All of Malick’s features thus far (Badlands, Days of Heaven, The Thin Red Line, and The New World) center on rebirth. An old life is hinted at, only to be swallowed up in some new paradise. As with Claire Denis’s aptly named L’Intrus, the new images “intrude” on receptive minds, reducing them to awed rubble—and Malick is after his audience in this regard as much as his characters. To accuse the director of naïve stargazing, as many have, misses the flipside of these blazing visions: the rot at the core of escapism, manifested in the blur of barely-seen (but blisteringly felt) violence that slices into his movies. Rapture is followed by rupture, and there’s a hint of self-critique in Malick’s work, as if simply by photographing these hidden places, he himself is tracing their doom. On one of my many plunges back into The New World, I put on Talk Talk’s alternately calm and shattering Spirit of Eden: not only an uncannily appropriate soundtrack, but also a fitting alternate title for the film itself.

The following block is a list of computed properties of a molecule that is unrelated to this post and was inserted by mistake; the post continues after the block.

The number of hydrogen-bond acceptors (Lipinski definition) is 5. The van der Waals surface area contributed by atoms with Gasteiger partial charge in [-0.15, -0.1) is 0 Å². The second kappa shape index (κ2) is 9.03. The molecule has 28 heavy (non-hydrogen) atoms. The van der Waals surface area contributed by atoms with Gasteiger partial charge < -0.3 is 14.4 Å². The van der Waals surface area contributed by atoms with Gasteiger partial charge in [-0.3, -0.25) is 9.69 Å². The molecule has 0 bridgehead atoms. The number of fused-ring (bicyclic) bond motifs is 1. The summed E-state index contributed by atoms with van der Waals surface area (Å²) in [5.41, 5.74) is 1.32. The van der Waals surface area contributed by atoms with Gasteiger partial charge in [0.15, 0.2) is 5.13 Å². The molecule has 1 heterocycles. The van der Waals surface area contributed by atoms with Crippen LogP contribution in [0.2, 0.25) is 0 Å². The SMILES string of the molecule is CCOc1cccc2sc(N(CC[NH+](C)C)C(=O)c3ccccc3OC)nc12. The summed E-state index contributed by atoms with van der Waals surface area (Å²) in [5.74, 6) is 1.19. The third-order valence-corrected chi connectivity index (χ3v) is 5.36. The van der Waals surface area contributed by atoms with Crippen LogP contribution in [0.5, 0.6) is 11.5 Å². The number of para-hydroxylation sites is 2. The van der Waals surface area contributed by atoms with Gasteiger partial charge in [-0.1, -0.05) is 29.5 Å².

The Eden story is the guiding myth at the core of all of Malick’s work, as the Gospels are to Scorsese and Peter Pan is to Spielberg. Yet people understand Raging Bull and E.T. almost innately, so primordial is their pull; why do even those who appreciate the intense beauty of Malick’s films so often end up confused by them? (I include myself here—I know I love The Thin Red Line, but I’ve yet to be able to properly explain why.) Part of the problem with “getting” Malick, one of cinema’s definitive acquired tastes, is the question of perspective: to whom do these films belong? Whose story are they telling, really? Again, Malick never insists upon his own artistry in the fashion of so many past and present masters; yet his protagonists are broken vessels, feeling their way through unfamiliar landscapes and dilemmas, rarely showing us more than a gesture or a flicker of the eye. Both authorship and identification (whatever those fluid words end up meaning in context) are stymied by these intimate epics, homesick diary entries that end up containing the universe. (Tree of Life looks to have made this duality literal.) Is Eden ultimately about God, or Adam and Eve? Or something else entirely?